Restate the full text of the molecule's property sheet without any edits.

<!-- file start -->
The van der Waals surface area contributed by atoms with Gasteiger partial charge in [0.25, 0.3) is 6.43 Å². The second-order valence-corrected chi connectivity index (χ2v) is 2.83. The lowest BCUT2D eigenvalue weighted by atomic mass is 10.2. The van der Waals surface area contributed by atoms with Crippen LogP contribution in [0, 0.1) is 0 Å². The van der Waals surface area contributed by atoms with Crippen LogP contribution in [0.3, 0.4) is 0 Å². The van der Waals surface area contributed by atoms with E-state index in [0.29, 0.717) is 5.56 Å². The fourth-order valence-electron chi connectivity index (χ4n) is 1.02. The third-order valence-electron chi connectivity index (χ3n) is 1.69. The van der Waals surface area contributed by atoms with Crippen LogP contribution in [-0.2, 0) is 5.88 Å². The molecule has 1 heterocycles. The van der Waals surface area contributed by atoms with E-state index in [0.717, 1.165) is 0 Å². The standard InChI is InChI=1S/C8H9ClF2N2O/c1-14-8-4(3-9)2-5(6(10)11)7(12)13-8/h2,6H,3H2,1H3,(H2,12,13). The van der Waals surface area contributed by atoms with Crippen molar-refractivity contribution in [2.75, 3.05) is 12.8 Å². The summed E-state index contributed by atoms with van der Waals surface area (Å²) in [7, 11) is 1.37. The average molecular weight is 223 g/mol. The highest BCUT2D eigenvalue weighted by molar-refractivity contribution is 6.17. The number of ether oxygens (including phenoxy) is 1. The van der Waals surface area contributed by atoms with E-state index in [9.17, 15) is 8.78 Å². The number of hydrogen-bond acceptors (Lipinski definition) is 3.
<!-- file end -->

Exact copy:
The van der Waals surface area contributed by atoms with Gasteiger partial charge in [0.25, 0.3) is 6.43 Å². The second-order valence-corrected chi connectivity index (χ2v) is 2.83. The lowest BCUT2D eigenvalue weighted by atomic mass is 10.2. The van der Waals surface area contributed by atoms with Crippen LogP contribution in [0, 0.1) is 0 Å². The van der Waals surface area contributed by atoms with Crippen LogP contribution in [0.3, 0.4) is 0 Å². The van der Waals surface area contributed by atoms with E-state index in [0.29, 0.717) is 5.56 Å². The fourth-order valence-electron chi connectivity index (χ4n) is 1.02. The third-order valence-electron chi connectivity index (χ3n) is 1.69. The van der Waals surface area contributed by atoms with Crippen LogP contribution in [-0.2, 0) is 5.88 Å². The molecule has 1 heterocycles. The van der Waals surface area contributed by atoms with E-state index in [0.717, 1.165) is 0 Å². The standard InChI is InChI=1S/C8H9ClF2N2O/c1-14-8-4(3-9)2-5(6(10)11)7(12)13-8/h2,6H,3H2,1H3,(H2,12,13). The van der Waals surface area contributed by atoms with Crippen molar-refractivity contribution in [2.75, 3.05) is 12.8 Å². The summed E-state index contributed by atoms with van der Waals surface area (Å²) in [7, 11) is 1.37. The average molecular weight is 223 g/mol. The highest BCUT2D eigenvalue weighted by molar-refractivity contribution is 6.17. The number of ether oxygens (including phenoxy) is 1. The van der Waals surface area contributed by atoms with E-state index in [9.17, 15) is 8.78 Å². The number of hydrogen-bond acceptors (Lipinski definition) is 3.